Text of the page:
Hedda Gabler @ National Theatre: Gunmetal and Tomatoes

I have a feeling that the litmus test for finding out if an actor is any good is if you believe them when they make a threat. In other words, if they threaten to break somebody’s face, I’d better believe them, or I will become incredibly bored incredibly quickly. Thankfully, when Ruth Wilson’s Hedda declares ‘I’m going to set your hair on fire,’ you believe her. It’s mildly alarming.


In Ivo Van Hove’s production of Hedda Gabler (my first, incidentally,) what could be calculated, removed and inevitable is made impulsive and dangerous. I don’t often leave a theatre shaking. Or with tomato juice on my trousers, to be perfectly honest. The text is made visceral in the moment by a cast that is without a weak link, on a stark, blank concrete stage, suggestive of a hospital ward, or the white out of a snowstorm. Against this canvas is thrown Hedda, a thoroughly bored, clever, sarcastic, arguably wicked woman. She clearly hates herself, and there’s a (self?) destructive impulse in her internal make up. She’s fascinating to watch, enhanced by Ruth Wilson’s acerbic, witty performance. It’s always a privilege to watch an actor jump off a cliff.

It can be far more interesting to watch someone act on the verge of panic, that it is to watch someone act panicked. Ruth Wilson gives you both. There is a moment at the end of act three, where she spins across the stage, an act of pure freedom, liberation even. She’s about to burn the manuscript, a singularly wicked act, but there’s almost a joy in it – I’m not going to call her a psychopath, because her freedom is not so much in the wickedness, but in the fact she has the agency to do anything at all. I think it’s a mistake to say that she is manipulative, because it seems to imply she has a long game, or some sort of objective view. She does not. Everything she does is improvised, something she decides to do in the moment, and then chases where it leads her. It is no surprise then, that Hedda’s final act is one of determination, and after all, she has always taken solace in gunmetal.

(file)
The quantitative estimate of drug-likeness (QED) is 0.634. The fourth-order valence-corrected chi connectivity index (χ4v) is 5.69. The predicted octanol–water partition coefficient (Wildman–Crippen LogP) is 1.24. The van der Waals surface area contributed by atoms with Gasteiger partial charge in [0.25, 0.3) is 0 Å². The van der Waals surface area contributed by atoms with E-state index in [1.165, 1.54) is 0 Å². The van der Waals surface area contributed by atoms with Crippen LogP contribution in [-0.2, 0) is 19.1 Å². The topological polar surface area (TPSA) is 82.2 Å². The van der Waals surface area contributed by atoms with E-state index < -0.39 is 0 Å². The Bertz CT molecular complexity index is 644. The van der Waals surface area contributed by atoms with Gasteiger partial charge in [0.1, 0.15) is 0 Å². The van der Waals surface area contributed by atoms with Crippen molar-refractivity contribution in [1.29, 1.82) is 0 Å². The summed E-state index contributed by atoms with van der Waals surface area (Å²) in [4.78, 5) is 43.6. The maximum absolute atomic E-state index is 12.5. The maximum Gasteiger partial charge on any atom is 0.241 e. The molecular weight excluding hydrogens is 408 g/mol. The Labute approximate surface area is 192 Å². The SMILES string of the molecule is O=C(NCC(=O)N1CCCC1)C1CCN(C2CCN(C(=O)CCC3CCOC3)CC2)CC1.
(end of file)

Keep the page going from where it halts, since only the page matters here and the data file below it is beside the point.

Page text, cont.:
She constantly shifts the goalposts, making it awkward for people in an annoying way, as opposed to outright malicious. Where does her request for a horse come from? When she laments about the horse, Tesman and Hedda are sat next to each other on a sofa. They talk to the opposite wall, not to each other. Whatever intimacy may be longed for is lost in the vastness of the space. Tesman seems to be gritting his teeth, Hedda seems to be rather enjoying playing the mopey wife, chameleonic as she is. And still, in the huge, empty, cold room, the walls looking like a washed-out Rothko, she is furiously seeking romance. She corrects somebody’s language, she doesn’t mean day and night, she means ‘always and eternally.’ It’s more floral.